Election day is fast approaching, and in the first of a series of articles on the contenders to be the next Tees Valley Mayor, Tom Burgess talks to Liberal Democrat's candidate Simon Thorley. 

I met Simon at Cafe Nero in the centre of Darlington and it was immediately clear that he believes he has an outside chance at winning the upcoming election.

He mourned the low voter turnout we can expect to see at the upcoming local elections and hopes that the national attention brought by the Teesworks report will encourage people to get out and have their voices heard.

Simon was born in Greenbank Maternity Hospital in Darlington, and went to Abbey Junior School, Hummersknott Academy and Queen Elizabeth Sixth Form College before studying politics at Edinburgh University.

He lived in London after he came back from a year abroad in Hong Kong but returned to Darlington in 2020. He lives with his wife, Nicole, and children, Clara, five, and Jack, three.

The first issue he wants to discuss is also what he sees as "the mission" of the campaign - to tackle poverty in the region.

"There was a report that came out weeks ago, by the North East Child Poverty Commission, and it was just absolutely bleak reading. The North East of England is the poorest part of the UK and the Tees Valley is the poorest part of that," he says.

Simon traces the ills of the region back to child poverty and describes it as a domino effect.

His headline policy is to introduce a programme in early years which will cost £25m a year. He will re-allocate money he believes is being sent into the "black hole" of business growth. 

He is "sceptical" of incumbent Mayor Ben Houchen's business ambitions and believes that employment in the region is high. He believes the difficulty is the "quality and access to that employment".

"Our approach is to rejig the priorities within the overall strategic plan. We will reallocate funding from the business growth to tackling poverty and the early years programme," he says.

"Another key area is transport. It's been a real missed opportunity over the last seven years because the mayor has the power to create a Manchester or TfL style integrated transport authority.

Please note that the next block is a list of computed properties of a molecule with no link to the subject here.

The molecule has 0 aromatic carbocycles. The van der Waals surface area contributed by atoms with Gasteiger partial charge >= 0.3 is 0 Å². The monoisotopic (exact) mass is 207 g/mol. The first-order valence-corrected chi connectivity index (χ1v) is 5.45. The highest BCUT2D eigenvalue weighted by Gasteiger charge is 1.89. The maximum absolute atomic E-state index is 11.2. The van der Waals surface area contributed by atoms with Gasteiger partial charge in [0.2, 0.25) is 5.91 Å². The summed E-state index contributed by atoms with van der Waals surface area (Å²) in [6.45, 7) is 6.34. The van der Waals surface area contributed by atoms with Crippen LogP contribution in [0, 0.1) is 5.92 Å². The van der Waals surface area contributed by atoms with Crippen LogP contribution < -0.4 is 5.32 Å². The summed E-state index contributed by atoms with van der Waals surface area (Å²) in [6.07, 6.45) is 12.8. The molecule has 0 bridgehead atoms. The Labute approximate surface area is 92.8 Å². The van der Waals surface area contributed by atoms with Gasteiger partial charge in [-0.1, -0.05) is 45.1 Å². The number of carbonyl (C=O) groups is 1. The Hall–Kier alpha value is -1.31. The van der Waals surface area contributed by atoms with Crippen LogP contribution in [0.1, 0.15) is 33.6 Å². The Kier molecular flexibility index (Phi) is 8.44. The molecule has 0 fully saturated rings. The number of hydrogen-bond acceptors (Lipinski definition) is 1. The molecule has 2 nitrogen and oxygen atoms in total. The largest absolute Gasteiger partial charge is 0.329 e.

"It would be such an improvement on the highly fragmented, unreliable and complicated series of bus services we have at the moment.

"What I will do is to establish a 'Transport for the Tees Valley' umbrella body that will have single ticketing, fully contactless with automatic capping exactly as you get in London with the TfL."

He pledges to expand considerably the network of bus routes and services too.

The third area he would prioritise is to comprehensively reform the adult education budget, which he sees as a key responsibility if he becomes mayor.

"It's another thing that Mayor Houchen should have done but has done essentially nothing since coming to power. If you look at the Combined Authority the documents have more or less been copied and pasted from central government," he says.

"The way it works at the moment is that the funding for adult education, which is basically everybody over 18, is provided directly to Further Education colleges and then they run certain programmes. The thing we take issue with this is that it removes the crucial element of what people want to learn from the portfolio of programmes that are offered and which have funding - it's a very statist way of doing things.

"We take a very different approach to that. We think that people know what they want to learn to improve themselves and get better job opportunities. We're going to completely change the system, it's not going to be centralised.

"All eligible adults in the Tees Valley will be able to apply for funding for individual learning grants and the funding will follow them. This would increase competition and drive down costs and drive opportunity. But the most important thing is giving people control over it."

The enthusiasm and belief in his ideas is clear as Simon talks through his top priorities, whether discussing education, transport or his ideas to help tackle poverty in the area. Even when discussing his rivals and why he is the best candidate for the role he doesn't lose his optimistic attitude.

"People have to make a choice. What is Labour actually going to do that is any different? You cannot disregard the fact that they have been in power virtually all of the time over the past 100 years. By most measures it has been a long, slow period of relative decline due to an unwillingness to grasp the fundamentals of what needs to be changed," he tells me.

"I'm a Liberal, I believe in free enterprise, I believe prosperity doesn't come from top-down government solutions. It comes from the bottom up. This region was absolutely constructed on liberal values. If you look at the glory days of Darlington it was when it had Liberal MPs, liberal councils and a liberal sense of investing in your community. There are fundamental differences in what I believe and what Chris McEwan and the Labour Party believe."

Simon summarises that he decided to stand after following the coverage of the alleged corruption on Teesworks. He says: "We are dead set against mayoral development corporations, they encourage governance structures that are not fit for purpose.  They encourage fire sales of public assets and encourage reckless behaviour. There are very few safeguards. You've got to stand up and by counted on this. You've got to present an alternative position.

"I grew up around here. I have no faith that voting Labour will see any substantial changes to the underlying issues. I look at what is on offer from Chris McEwan and, broadly speaking, it doesn't seem that there is an intention to really rethink what the mayor can do."

Simon Thorley will be offering voters a third choice in the upcoming Tees Valley Mayoral election on May 2, which they didn't have last time. Will it make a difference?